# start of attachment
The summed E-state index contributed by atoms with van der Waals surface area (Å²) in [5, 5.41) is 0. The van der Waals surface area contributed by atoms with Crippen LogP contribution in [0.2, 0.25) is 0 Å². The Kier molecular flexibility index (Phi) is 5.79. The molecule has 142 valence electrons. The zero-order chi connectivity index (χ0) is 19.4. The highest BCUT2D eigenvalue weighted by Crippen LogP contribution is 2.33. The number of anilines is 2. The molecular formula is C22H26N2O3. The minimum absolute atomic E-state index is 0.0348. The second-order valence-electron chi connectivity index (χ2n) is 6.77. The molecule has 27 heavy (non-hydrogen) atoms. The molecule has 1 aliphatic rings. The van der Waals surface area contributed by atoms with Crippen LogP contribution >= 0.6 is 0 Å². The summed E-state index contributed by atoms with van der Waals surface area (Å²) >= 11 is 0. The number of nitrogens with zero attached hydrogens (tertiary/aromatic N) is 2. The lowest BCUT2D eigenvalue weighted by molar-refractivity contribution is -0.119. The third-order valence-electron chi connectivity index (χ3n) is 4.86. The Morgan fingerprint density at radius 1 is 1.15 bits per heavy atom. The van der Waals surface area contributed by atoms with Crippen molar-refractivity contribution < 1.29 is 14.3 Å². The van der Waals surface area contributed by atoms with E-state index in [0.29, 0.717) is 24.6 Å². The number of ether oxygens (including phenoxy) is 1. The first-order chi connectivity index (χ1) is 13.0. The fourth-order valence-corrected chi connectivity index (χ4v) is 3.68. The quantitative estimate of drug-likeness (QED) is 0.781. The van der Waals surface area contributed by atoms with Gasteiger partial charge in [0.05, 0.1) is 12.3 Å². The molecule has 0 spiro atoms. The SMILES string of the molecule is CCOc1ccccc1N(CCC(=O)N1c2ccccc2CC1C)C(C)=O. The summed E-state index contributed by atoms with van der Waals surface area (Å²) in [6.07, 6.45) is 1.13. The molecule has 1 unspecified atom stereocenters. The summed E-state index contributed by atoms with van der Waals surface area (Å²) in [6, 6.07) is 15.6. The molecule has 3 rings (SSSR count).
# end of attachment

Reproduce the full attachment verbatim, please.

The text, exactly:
The summed E-state index contributed by atoms with van der Waals surface area (Å²) in [5, 5.41) is 0. The van der Waals surface area contributed by atoms with Crippen LogP contribution in [0.2, 0.25) is 0 Å². The Kier molecular flexibility index (Phi) is 5.79. The molecule has 142 valence electrons. The zero-order chi connectivity index (χ0) is 19.4. The highest BCUT2D eigenvalue weighted by Crippen LogP contribution is 2.33. The number of anilines is 2. The molecular formula is C22H26N2O3. The minimum absolute atomic E-state index is 0.0348. The second-order valence-electron chi connectivity index (χ2n) is 6.77. The molecule has 27 heavy (non-hydrogen) atoms. The molecule has 1 aliphatic rings. The van der Waals surface area contributed by atoms with Crippen LogP contribution >= 0.6 is 0 Å². The summed E-state index contributed by atoms with van der Waals surface area (Å²) >= 11 is 0. The number of nitrogens with zero attached hydrogens (tertiary/aromatic N) is 2. The lowest BCUT2D eigenvalue weighted by molar-refractivity contribution is -0.119. The third-order valence-electron chi connectivity index (χ3n) is 4.86. The Morgan fingerprint density at radius 1 is 1.15 bits per heavy atom. The van der Waals surface area contributed by atoms with Crippen molar-refractivity contribution < 1.29 is 14.3 Å². The van der Waals surface area contributed by atoms with E-state index in [0.29, 0.717) is 24.6 Å². The number of ether oxygens (including phenoxy) is 1. The first-order chi connectivity index (χ1) is 13.0. The fourth-order valence-corrected chi connectivity index (χ4v) is 3.68. The quantitative estimate of drug-likeness (QED) is 0.781. The van der Waals surface area contributed by atoms with Gasteiger partial charge in [0.05, 0.1) is 12.3 Å². The molecule has 0 spiro atoms. The SMILES string of the molecule is CCOc1ccccc1N(CCC(=O)N1c2ccccc2CC1C)C(C)=O. The summed E-state index contributed by atoms with van der Waals surface area (Å²) in [6.07, 6.45) is 1.13. The molecule has 1 unspecified atom stereocenters. The summed E-state index contributed by atoms with van der Waals surface area (Å²) in [6, 6.07) is 15.6. The molecule has 3 rings (SSSR count).